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AL MVP debate got unnecessarily rude
At last, a voice of reason.
After winning one of the most hotly debated baseball awards in history, Miguel Cabrera was asked where he stood on the new school/old school statistical donnybrook.
“Both ways can work,” he said.
But I thought, as our dogmatic commentaries kicked into overdrive, that the baseball world was simply not big enough for the both of us, that the loser of this transformative election would be spiked into a different sports universe to follow Jeffrey Loria’s new Quidditch franchise (which, I understand, just traded its highest-paid keepers for a couple of secondhand brooms).
Thursday’s announcement on MLB Network had the feel of another night earlier this month, when many Americans sat before television sets waiting for another set of election returns equally certain that their view was correct and the other completely illogical.
In sports, I would like to think we are better than that.
Cabrera, the first Triple Crown winner in 45 years, is a great baseball player. Mike Trout, undisputed heavyweight champion of most sabermetric categories, is a great baseball player. Shockingly, those statements are not mutually exclusive.
The American League Most Valuable Player discussion was memorable, entertaining and all-consuming. Cabrera said Trout’s historic candidacy — and the debate it inspired — was good for baseball. He’s right, although we would have been better off if the surrounding snark had been dialed back from incendiary to just plain titillating. (Some may say we’re merely more aware of the invective that’s always existed, because it’s catalogued on Twitter rather than muttered to the nearest cocker spaniel. Sadly, I suspect not.)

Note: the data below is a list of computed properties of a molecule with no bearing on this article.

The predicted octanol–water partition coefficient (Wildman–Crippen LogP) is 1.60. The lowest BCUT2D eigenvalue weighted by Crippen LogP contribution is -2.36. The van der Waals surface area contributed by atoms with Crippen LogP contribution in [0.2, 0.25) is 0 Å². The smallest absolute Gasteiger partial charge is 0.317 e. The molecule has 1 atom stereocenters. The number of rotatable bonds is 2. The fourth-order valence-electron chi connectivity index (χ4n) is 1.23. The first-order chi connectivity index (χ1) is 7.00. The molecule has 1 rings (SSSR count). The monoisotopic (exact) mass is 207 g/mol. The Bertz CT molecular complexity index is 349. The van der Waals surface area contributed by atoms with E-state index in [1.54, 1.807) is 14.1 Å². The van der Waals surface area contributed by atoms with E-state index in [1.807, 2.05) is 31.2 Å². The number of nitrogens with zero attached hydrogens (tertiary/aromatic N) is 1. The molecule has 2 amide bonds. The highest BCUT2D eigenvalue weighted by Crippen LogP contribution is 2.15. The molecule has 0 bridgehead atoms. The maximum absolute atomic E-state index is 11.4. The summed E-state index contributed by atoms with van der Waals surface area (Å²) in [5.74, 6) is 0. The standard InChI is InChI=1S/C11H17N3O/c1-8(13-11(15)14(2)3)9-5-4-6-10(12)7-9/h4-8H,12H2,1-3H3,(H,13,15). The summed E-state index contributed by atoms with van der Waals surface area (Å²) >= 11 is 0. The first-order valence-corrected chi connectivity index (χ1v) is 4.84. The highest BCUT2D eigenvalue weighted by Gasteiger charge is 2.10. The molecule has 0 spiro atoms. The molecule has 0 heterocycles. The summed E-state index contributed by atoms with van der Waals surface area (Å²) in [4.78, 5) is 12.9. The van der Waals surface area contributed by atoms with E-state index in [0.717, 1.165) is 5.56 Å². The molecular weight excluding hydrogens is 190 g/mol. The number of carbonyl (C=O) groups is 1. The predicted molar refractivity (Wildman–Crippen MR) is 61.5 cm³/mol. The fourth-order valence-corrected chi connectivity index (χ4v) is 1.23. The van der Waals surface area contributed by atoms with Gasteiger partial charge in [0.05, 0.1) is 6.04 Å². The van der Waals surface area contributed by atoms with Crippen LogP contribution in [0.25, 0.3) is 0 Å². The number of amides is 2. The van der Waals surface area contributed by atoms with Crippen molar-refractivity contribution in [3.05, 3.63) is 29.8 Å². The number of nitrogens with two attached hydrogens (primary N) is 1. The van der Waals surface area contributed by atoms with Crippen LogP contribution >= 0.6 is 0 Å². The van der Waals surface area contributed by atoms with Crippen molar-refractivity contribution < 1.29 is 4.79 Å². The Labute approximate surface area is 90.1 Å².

I love a good sports argument. If you’re still reading this column, I assume the same goes for you. But I do not believe patrons of 1950s New York watering holes finished their nightly Willie, Mickey or the Duke polemics by setting down their pints, picking up their smartphones and tweeting, “guy next to me says Duke is better in cf than Mays. Ever hear of uzr? #moron #smh”
Let me tell you what the 2012 AL MVP vote was not:
• It was not a decisive battle between the New School and Old School. Both survived and are undoubtedly holding classes today.
• It was not a question of whether Cabrera or Trout is the better player. The award goes to the most valuable player, not necessarily the best.
• It was not a referendum on the usefulness of sabermetrics in evaluating players. We’re way past that.
Here is what we learned from the 2012 award season, writ large:
• Sabermetricians are not yet kingmakers in the Baseball Writers’ Association of America award balloting. Trout (MVP) and Justin Verlander (Cy Young) were the clear favorites of the statistical community in contentious AL votes. Neither won.
• The BBWAA membership (rightly, in my view) recognizes MVP candidates who make the greatest impact on a team’s effort to reach the postseason — which remains the foremost goal of all clubs over 162 games. The ballot distributed to MVP voters says we must consider the “actual value of a player to his team.” Is there any higher form of value to a team than becoming the biggest factor in that team earning a playoff berth? In a sense, Cabrera’s contribution to the Tigers’ division title might have been more important than the Triple Crown itself.